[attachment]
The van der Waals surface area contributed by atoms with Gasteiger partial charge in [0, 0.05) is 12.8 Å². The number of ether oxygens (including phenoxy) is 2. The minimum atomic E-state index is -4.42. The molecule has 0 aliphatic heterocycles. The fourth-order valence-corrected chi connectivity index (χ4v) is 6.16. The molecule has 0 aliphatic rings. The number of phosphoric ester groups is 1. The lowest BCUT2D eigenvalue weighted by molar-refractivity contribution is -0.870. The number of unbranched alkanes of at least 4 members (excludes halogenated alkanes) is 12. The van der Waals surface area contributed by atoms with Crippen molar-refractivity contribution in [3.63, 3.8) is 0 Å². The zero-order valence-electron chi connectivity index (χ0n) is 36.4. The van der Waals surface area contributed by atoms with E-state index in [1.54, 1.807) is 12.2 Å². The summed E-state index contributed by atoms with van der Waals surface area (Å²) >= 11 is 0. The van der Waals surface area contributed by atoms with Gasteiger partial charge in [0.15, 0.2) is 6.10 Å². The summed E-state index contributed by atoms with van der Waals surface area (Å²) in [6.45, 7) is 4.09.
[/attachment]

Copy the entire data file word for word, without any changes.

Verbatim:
The van der Waals surface area contributed by atoms with Gasteiger partial charge in [0, 0.05) is 12.8 Å². The number of ether oxygens (including phenoxy) is 2. The minimum atomic E-state index is -4.42. The molecule has 0 aliphatic heterocycles. The fourth-order valence-corrected chi connectivity index (χ4v) is 6.16. The molecule has 0 aliphatic rings. The number of phosphoric ester groups is 1. The lowest BCUT2D eigenvalue weighted by molar-refractivity contribution is -0.870. The number of unbranched alkanes of at least 4 members (excludes halogenated alkanes) is 12. The van der Waals surface area contributed by atoms with Crippen molar-refractivity contribution in [3.63, 3.8) is 0 Å². The zero-order valence-electron chi connectivity index (χ0n) is 36.4. The van der Waals surface area contributed by atoms with E-state index in [1.54, 1.807) is 12.2 Å². The summed E-state index contributed by atoms with van der Waals surface area (Å²) >= 11 is 0. The van der Waals surface area contributed by atoms with Gasteiger partial charge in [0.15, 0.2) is 6.10 Å². The summed E-state index contributed by atoms with van der Waals surface area (Å²) in [6.45, 7) is 4.09.